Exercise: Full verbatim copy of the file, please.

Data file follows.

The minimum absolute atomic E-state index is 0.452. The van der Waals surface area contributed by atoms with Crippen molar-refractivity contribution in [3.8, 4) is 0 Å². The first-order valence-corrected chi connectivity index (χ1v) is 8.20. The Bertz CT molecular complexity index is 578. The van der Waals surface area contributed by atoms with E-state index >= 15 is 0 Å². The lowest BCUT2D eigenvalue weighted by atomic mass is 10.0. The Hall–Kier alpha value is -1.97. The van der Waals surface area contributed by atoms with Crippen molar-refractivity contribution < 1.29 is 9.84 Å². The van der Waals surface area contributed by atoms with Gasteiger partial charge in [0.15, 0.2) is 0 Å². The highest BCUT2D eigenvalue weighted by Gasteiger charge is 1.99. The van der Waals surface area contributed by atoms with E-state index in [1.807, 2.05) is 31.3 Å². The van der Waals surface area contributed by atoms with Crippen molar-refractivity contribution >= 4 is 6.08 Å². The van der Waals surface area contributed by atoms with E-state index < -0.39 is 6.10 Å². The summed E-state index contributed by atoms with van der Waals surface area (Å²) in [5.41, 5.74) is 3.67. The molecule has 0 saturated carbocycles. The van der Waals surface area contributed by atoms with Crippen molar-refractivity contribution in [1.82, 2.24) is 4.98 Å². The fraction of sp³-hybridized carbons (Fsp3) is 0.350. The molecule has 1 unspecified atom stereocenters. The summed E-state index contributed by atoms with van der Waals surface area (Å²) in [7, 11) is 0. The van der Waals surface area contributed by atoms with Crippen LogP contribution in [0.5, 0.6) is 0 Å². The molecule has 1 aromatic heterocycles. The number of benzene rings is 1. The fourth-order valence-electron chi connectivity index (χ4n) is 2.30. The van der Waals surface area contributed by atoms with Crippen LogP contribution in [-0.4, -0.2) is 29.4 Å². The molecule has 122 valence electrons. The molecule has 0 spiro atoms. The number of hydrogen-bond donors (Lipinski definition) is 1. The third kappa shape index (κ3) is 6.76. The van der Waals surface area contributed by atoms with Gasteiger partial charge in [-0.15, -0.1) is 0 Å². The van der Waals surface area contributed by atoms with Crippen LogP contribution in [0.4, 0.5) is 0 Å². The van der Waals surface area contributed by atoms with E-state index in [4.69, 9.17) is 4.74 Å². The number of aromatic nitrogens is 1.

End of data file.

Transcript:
The minimum absolute atomic E-state index is 0.452. The van der Waals surface area contributed by atoms with Crippen molar-refractivity contribution in [3.8, 4) is 0 Å². The first-order valence-corrected chi connectivity index (χ1v) is 8.20. The Bertz CT molecular complexity index is 578. The van der Waals surface area contributed by atoms with E-state index >= 15 is 0 Å². The lowest BCUT2D eigenvalue weighted by atomic mass is 10.0. The Hall–Kier alpha value is -1.97. The van der Waals surface area contributed by atoms with Crippen molar-refractivity contribution < 1.29 is 9.84 Å². The van der Waals surface area contributed by atoms with Gasteiger partial charge in [0.15, 0.2) is 0 Å². The highest BCUT2D eigenvalue weighted by Gasteiger charge is 1.99. The van der Waals surface area contributed by atoms with E-state index in [1.807, 2.05) is 31.3 Å². The van der Waals surface area contributed by atoms with Crippen molar-refractivity contribution >= 4 is 6.08 Å². The van der Waals surface area contributed by atoms with E-state index < -0.39 is 6.10 Å². The summed E-state index contributed by atoms with van der Waals surface area (Å²) in [5.41, 5.74) is 3.67. The molecule has 0 saturated carbocycles. The van der Waals surface area contributed by atoms with Crippen molar-refractivity contribution in [1.82, 2.24) is 4.98 Å². The fraction of sp³-hybridized carbons (Fsp3) is 0.350. The molecule has 1 unspecified atom stereocenters. The summed E-state index contributed by atoms with van der Waals surface area (Å²) in [7, 11) is 0. The van der Waals surface area contributed by atoms with Crippen LogP contribution in [0.5, 0.6) is 0 Å². The molecule has 1 aromatic heterocycles. The number of benzene rings is 1. The fourth-order valence-electron chi connectivity index (χ4n) is 2.30. The van der Waals surface area contributed by atoms with Crippen LogP contribution in [-0.4, -0.2) is 29.4 Å². The molecule has 122 valence electrons. The molecule has 0 spiro atoms. The number of hydrogen-bond donors (Lipinski definition) is 1. The third kappa shape index (κ3) is 6.76. The van der Waals surface area contributed by atoms with Gasteiger partial charge in [-0.15, -0.1) is 0 Å². The van der Waals surface area contributed by atoms with Crippen LogP contribution in [0.4, 0.5) is 0 Å². The van der Waals surface area contributed by atoms with E-state index in [4.69, 9.17) is 4.74 Å². The number of aromatic nitrogens is 1.